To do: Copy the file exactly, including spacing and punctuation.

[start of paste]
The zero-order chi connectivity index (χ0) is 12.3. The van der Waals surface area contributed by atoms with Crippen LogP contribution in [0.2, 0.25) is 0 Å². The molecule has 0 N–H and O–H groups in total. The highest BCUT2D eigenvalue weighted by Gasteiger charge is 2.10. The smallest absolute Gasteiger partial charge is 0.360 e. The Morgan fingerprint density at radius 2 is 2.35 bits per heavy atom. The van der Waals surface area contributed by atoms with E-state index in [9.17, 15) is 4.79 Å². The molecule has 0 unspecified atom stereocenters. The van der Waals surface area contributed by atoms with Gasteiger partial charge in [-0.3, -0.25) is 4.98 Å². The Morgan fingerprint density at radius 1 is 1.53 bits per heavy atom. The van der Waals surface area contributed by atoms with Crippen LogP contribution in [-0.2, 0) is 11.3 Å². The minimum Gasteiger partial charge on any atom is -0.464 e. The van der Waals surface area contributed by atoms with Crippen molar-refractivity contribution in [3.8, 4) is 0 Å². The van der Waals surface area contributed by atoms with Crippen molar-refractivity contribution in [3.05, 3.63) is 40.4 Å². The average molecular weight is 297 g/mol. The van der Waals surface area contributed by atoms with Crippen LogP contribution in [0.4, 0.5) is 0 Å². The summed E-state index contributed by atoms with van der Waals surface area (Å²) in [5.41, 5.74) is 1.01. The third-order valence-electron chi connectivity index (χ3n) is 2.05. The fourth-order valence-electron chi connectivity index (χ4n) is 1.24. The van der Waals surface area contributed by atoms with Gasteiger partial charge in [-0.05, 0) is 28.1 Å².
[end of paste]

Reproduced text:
The zero-order chi connectivity index (χ0) is 12.3. The van der Waals surface area contributed by atoms with Crippen LogP contribution in [0.2, 0.25) is 0 Å². The molecule has 0 N–H and O–H groups in total. The highest BCUT2D eigenvalue weighted by Gasteiger charge is 2.10. The smallest absolute Gasteiger partial charge is 0.360 e. The Morgan fingerprint density at radius 2 is 2.35 bits per heavy atom. The van der Waals surface area contributed by atoms with E-state index in [9.17, 15) is 4.79 Å². The molecule has 0 unspecified atom stereocenters. The van der Waals surface area contributed by atoms with Gasteiger partial charge in [-0.3, -0.25) is 4.98 Å². The Morgan fingerprint density at radius 1 is 1.53 bits per heavy atom. The van der Waals surface area contributed by atoms with Crippen LogP contribution in [-0.2, 0) is 11.3 Å². The minimum Gasteiger partial charge on any atom is -0.464 e. The van der Waals surface area contributed by atoms with Crippen molar-refractivity contribution in [3.8, 4) is 0 Å². The van der Waals surface area contributed by atoms with Crippen molar-refractivity contribution in [3.05, 3.63) is 40.4 Å². The average molecular weight is 297 g/mol. The van der Waals surface area contributed by atoms with Crippen LogP contribution in [0.4, 0.5) is 0 Å². The summed E-state index contributed by atoms with van der Waals surface area (Å²) in [5.41, 5.74) is 1.01. The third-order valence-electron chi connectivity index (χ3n) is 2.05. The fourth-order valence-electron chi connectivity index (χ4n) is 1.24. The van der Waals surface area contributed by atoms with Gasteiger partial charge in [-0.05, 0) is 28.1 Å².